I do hope this example convinces you I can follow conversations a bit better than you presume. Meanwhile, I duly acknowledge your shift from “took a leading role” to “in number of comments and quality he was one of the leaders”. Please note that Chris made four comments, for a grand total of around 250 words. The only comments you made on that discussion pertain to AT’s error, misrepresenting AT’s dismay along the way.

    Oh, and I forgot to thank you for the “Jones to Mann” quote. Please rest assured that I am very wowed by it.

    1. Williard,

      “…discussing people’s competence is way more corrosive to communication than this kind of rhetorical figure of speech.”

      Everybody has their own opinions on these things. I have sat through hundreds (thousands?) of hours of discussions about expert analysis — which often turned on discussions of “competence” (not best word, imo) — corporate, arbitration, academic. I have never heard your view. Can you cite some support for this? I think you’re making it up.

      “So when you argue by assertion that you don’t “believe” I have “accurately followed it”” you are making a judgement that is fallacious ”

      A difference between us: I state my observation as a “belief”. You state yours as a fact.

      “whatever “accurately following” means”

      Wow. Whatever…

      “contrary to the fairly common dialogue rules.”

      Citation, please. My guess is that you are making these up.

      “you evade your commitment regarding Chris’ comments.”

      What “comitment”? I think you’re making this up.

      “If you are to “follow” the conversation, trying to exclude me is just not enough.”

      How am I “trying to exclude” you? You’re just making this up.

      “At the very least, accuracy requires that you report Chris’ disagreement about how that conversation ends.”

      You are just making up rules. Those tweets occured after the post went up. They’re not relevant to the post. Its nuts to believe I’m obligated to make whatever level of effort you believe required for comments. If you’re so interested, they available on Twitter.

    2. Dear Editor,

      My first comment pertained to the smarmy concerns expressed both by Senior and in your own editorial. Your own concerns are a bit moot considering your latest scattered shots. Senior’s concerns have little merit considering his usual modus operandi, and now that we can read back how his ClimateBall exchange evolved with AT.

      Your response regarding my competence was unresponsive to that first point. Nor is doubling down with your scattered shots responsive to that point. Questioning my competence only serves to excuse yourself from answering my second comment, which pertained to your misinterpretation of psychological predicates. This other response was also an excuse for your dignified unresponsiveness regarding my first point.

      ***

      Your scattered shots may indicate some kind of openness. I will address what I believe is your main shot, while acknowledging your anonymous authority:

      > I have sat through hundreds (thousands?) of hours of discussions about expert analysis […]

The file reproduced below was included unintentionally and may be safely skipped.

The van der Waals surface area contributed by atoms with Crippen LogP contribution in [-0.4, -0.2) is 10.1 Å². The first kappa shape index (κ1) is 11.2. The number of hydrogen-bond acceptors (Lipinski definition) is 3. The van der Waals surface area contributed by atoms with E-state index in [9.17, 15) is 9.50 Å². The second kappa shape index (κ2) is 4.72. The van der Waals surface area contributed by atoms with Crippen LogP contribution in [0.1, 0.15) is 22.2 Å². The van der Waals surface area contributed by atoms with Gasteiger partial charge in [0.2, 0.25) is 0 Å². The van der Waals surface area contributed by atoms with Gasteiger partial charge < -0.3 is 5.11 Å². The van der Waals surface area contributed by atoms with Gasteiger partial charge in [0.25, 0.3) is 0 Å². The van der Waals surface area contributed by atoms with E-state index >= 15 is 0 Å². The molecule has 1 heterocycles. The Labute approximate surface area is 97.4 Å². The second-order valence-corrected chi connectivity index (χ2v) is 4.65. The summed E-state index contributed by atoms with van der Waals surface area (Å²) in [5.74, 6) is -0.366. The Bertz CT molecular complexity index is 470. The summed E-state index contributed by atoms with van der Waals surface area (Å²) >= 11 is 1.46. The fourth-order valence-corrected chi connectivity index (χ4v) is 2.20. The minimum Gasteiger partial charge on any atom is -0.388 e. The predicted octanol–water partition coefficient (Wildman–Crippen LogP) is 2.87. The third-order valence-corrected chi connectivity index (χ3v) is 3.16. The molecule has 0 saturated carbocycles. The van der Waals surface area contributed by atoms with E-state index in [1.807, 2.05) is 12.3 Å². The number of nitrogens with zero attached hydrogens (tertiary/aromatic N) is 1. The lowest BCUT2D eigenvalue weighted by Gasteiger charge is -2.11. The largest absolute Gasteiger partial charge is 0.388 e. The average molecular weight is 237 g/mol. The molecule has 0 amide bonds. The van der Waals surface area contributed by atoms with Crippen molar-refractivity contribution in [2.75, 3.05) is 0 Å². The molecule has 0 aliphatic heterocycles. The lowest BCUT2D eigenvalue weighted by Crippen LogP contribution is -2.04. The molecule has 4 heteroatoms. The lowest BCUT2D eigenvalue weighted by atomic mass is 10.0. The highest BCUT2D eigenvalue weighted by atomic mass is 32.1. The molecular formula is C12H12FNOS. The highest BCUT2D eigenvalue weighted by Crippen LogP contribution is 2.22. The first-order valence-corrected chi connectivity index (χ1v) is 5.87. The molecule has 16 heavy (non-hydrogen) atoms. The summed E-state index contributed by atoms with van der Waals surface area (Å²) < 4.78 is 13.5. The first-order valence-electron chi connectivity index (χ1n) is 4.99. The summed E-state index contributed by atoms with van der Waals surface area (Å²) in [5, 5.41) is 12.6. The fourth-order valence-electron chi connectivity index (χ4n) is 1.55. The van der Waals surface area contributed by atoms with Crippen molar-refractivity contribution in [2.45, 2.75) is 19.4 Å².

I doubt these hours of discussion were made in what we would call a critical discussion (Pragma-dialectics), whose object is seldom (if never) about the interlocutors, but about their arguments. Unless one can show how an interlocutor’s competence is relevant to what the interlocutors say, using such talk as argument would be fallacious.

      The best we can say about such cheap ad homs is that they are offered as justification to bring the communication to a close. People do that all the time. Including scientists: both Senior and AT did that. The main difference is that Senior can’t bring himself to disengage, which is part of his modus operandi alluded to above.

      ***

      So that’s for your “I’m big in Japan” move. (My canned response to such silly appeal to authority are: sure, and I’m a ninja.) If you want a response to any other ones, feel free to ask. Beware your wishes,

    3. Willard,

      I have no idea what you are attempting to say. I suggest replying to direct quotes so we can at least see to what you refer.

      “Your response regarding my competence was unresponsive”

      My comments asked for evidence to support your assertions. They did not refer to “competence”. Since you provide no evidence, I assume you were (as I suspected) just making stuff up.

      “Senior’s concerns have little merit”

      Are you the Pope of Science? Do you have a Nobel Prize? Otherwise I think such assertions are just hot air.

  7. 1. “Solar influences were mocked; now even the IPCC says they might be substantial.”

    Any reasonable scientist would stop reading you at this point, if he or she hadn’t already. It is patently absurd to say that scientists studying AGW refused to consider or study the effects of solar irradiance.

    These kinds of statements are evidence of game over for your objectivity.

    1. Gloucon,

      I would like to see some cite’s supporting your view. As you see below, I have copious documentation for mine. Take a look and then opine on my credibility vs yours.

      The consensus 10 years ago was that there was minimal or less solar influence on climate cycles, and that the possible statistical correlations were either incorrect or not significant. Most of this was because there was no known physical mechanism.